Q: I am finding it hard to figure out how to incorporate Wiccan spirituality into my daily life, like when I am at work, for example. I do a little ritual every morning but then it seems like there is nothing else I can do to practice the magicak side of my path until I am able to do another ritual. Any suggestions??

A: One way to incorporate Wicca into your daily life is to consider all things you do as ritual and meditation. This means acting always with intent and with mindfulness. Sometimes I light incense or a candle at work or, if this is not feasible, I may carry a stone with me or put it on my desk. The practice is not the object. The objects are only reminders of the practice. Be aware of your intent in all actions, consider what you do in relationship to your spiritual understanding and go through the motions as if everything was a tai chi exercise.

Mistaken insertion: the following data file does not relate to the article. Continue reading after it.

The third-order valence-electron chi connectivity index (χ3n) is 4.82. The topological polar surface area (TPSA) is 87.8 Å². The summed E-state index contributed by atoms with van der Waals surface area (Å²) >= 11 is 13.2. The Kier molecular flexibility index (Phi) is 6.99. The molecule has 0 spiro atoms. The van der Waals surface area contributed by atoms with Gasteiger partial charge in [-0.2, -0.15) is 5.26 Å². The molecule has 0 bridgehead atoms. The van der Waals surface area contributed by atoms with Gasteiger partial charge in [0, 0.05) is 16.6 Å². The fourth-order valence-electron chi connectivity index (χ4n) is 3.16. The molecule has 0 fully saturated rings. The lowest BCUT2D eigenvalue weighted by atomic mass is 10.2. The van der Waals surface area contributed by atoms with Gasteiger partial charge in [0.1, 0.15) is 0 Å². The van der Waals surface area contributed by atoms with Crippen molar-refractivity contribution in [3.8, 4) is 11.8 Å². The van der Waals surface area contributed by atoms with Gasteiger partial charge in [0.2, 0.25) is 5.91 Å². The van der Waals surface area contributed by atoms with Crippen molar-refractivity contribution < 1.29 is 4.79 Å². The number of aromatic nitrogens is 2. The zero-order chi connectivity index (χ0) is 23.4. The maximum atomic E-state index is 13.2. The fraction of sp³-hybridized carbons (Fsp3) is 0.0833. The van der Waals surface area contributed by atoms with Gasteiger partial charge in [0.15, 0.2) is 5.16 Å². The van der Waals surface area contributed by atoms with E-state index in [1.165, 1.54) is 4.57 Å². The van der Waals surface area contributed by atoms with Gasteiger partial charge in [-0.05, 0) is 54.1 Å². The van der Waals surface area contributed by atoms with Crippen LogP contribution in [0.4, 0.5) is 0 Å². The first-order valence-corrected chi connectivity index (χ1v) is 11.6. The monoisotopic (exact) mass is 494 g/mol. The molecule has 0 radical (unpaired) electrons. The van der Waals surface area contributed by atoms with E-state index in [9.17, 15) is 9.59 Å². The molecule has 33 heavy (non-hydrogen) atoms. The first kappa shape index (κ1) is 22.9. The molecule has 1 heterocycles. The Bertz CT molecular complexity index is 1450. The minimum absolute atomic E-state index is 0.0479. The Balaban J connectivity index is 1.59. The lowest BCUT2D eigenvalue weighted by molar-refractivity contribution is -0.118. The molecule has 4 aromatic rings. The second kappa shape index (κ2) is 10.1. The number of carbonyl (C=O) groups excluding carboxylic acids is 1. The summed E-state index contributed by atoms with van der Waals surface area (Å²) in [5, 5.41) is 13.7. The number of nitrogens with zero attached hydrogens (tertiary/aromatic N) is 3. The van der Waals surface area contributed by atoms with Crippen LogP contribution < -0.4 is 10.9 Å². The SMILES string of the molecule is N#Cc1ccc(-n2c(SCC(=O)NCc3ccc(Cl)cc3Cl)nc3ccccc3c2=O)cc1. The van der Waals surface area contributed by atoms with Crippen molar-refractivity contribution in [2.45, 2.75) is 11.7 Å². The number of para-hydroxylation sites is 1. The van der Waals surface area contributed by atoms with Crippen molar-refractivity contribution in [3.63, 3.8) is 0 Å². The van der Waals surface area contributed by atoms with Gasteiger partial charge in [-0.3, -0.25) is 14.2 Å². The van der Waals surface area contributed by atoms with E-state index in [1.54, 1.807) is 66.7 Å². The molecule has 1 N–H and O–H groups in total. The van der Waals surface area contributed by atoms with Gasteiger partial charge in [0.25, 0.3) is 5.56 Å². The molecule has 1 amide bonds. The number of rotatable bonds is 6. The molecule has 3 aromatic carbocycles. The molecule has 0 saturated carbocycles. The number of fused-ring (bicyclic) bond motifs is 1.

Q: Is it important that the Sabbat, Esbat, and Astor rituals reenact part of the mythology of Wicca?

A: Your question points to a common misunderstanding about Wiccan practice. No external action is important in itself. It is only important if it has meaning to you. If the Wiccan mythology has no significance to you, then celebrating it during rituals is pointless and will make rituals just another thing that has to get done for the day (or the season). Think and meditate on what the changing of the seasons and the motions of the earth, moon, and sun signify to you. What about those things makes you feel connected? How can you best recognize and honor that? Once you know this, you will know what to do in your seasonal rituals.